Tuesday, January 23, 2007

I had scheduled its Netflix arrival to coincide with Christmas break, but I never got around to watching it then, and so it sat here for a couple of weeks while I looked for a four-hour time bloc. Today I finally got it, so I took the plunge. I watched Heaven's Gate.

A whole lot has been said and written about this movie, and I found it hard to watch without all that baggage. But I tried.

In case you didn't know, Heaven's Gate is a Western from 1980. It was Michael Cimino's first movie after he was annointed the next big thing when The Deer Hunter swept through the 1978 Oscars. United Artists gave Cimino a lot of leeway in developing his next project, and the production hemorraged money. Then he turned in a first draft to the studio that came in at five hours long. It was cut to 220 minutes for the New York critics' screening, where it was met with stunned silence and a slew of horrific reviews. The studio recut the movie to below three hours and ultimately to a 90-minute version, both of which were incomprehensible. The movie only grossed a couple million dollars, and bankrupted United Artists in the process. (UA continued only as a brand owned by other companies.)

The version I watched was the New York critics screening cut, which has been continuously available on video and now DVD for a while. Looking across the Internet reviews from 1980 and from more recently, the original set is abysmal while the newer ones tend to say that it wasn't nearly as bad those reviews suggested, and some even suggest that critics were out to get the prima donna-ish Cimino. (It worked; his subsequent career is slim pickin's.)

I'm hear to tell you that the newer critics are right that the 1980 critics were too harsh, but they weren't too harsh by very much. That is to say, there are a few things to like about this movie. The underlying story (not the way it's told, mind you) is compelling. The cinematography can be kinda cool at times, with differing levels of sepia-tone and other color effects. It's fun to see Christopher Walken in an understated role, and to repeatedly see Isabelle Huppert naked. There's one belly laugh at about the two-hour mark.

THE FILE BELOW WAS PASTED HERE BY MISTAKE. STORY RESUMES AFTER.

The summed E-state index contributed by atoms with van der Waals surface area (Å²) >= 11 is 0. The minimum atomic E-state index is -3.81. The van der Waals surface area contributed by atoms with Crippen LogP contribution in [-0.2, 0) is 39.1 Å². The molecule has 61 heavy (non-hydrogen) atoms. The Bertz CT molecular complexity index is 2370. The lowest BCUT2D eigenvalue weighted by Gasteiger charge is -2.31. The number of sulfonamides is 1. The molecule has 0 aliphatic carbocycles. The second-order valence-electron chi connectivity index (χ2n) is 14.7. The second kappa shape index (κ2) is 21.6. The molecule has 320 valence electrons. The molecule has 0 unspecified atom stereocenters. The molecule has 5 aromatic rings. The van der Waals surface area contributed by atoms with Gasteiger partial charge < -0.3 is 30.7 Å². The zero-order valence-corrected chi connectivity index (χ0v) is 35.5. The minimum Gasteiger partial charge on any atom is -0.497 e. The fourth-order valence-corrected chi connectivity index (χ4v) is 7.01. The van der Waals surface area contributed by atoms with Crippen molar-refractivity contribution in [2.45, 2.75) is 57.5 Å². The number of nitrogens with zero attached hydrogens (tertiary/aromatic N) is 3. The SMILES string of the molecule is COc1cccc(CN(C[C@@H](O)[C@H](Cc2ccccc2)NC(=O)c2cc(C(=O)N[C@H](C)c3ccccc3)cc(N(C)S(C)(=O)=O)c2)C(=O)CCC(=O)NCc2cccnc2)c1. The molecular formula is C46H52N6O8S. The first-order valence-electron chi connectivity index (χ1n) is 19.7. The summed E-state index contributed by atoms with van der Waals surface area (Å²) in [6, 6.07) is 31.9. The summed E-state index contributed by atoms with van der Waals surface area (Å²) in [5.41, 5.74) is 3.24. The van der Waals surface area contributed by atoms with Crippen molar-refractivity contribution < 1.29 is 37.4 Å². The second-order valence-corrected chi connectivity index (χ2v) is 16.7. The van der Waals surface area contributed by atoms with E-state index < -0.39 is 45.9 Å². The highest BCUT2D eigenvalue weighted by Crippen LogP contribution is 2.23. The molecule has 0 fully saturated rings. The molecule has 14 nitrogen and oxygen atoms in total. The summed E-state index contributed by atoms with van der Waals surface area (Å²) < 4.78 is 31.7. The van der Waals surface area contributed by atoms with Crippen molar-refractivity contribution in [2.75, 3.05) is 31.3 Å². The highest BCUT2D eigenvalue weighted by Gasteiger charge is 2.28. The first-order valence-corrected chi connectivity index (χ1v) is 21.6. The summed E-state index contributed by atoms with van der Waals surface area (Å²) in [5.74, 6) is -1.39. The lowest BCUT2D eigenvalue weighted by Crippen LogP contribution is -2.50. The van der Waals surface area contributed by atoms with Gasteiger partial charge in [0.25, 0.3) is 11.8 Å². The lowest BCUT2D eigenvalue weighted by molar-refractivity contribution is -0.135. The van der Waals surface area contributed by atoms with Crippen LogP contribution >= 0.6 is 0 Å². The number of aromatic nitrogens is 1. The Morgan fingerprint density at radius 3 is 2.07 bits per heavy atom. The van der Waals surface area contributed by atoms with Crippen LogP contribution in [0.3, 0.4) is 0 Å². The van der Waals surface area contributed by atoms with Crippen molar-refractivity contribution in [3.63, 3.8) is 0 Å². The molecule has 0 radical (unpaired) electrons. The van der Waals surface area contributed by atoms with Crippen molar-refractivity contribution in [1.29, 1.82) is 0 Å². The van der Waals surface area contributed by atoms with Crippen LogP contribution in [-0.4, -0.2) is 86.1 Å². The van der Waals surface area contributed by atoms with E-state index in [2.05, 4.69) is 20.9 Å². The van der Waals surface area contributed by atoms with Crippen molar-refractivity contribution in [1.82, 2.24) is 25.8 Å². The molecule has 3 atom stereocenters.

And that's about it. The movie plods. Every scene is a minute too long, some are 5 minutes too long, and some are just pointless. I don't know whether to blame the editing, the cinematography, the directing or the script, but you often can't tell who you're looking at. The dialogue is poorly rendered, often difficult to hear, and often in untranslated Eastern Europe languages that I don't speak. The epilogue is even more pointless than the famously pointless prologue. The climactic battle scene is in two acts, and while the second act is well done, the first is just hopeless chaos. And for some reason people go around calling each other "citizen," and no one ever explains why.

The Heaven's Gate debacle was so bad that it made people re-examine The Deer Hunter and question whether it was really that good in the first place. I've never been a huge fan of that movie to begin with, and I should have anticipated all of the problems in the later movie, because I'd already recognized them in the earlier one. If the debate over Cimino has three positions (1. Unrecognized genius screwed by critics; 2. Mixed bag--Deer Hunter really was that good and Heaven's Gate really was that bad; or 3. He was never that good to begin with), I'd have to lean toward the third choice.

1 comment:

Brian said...

I've also never been a huge fan of "The Deer Hunter" and have never bothered to see "Heaven's Gate." (Although I am a big Kris Kristofferson fan, but that's a different story.) I think that "The Deer Hunter" was a movie that affected people at the time but wasn't necessarily a great film. I mean, "Coming Home" probably had an impact on some people, but you don't hear people talking about that movie thirty years later.

"Apocalypse Now," on the other hand, despite its weaknesses, has some truly interesting moments, in my opinion.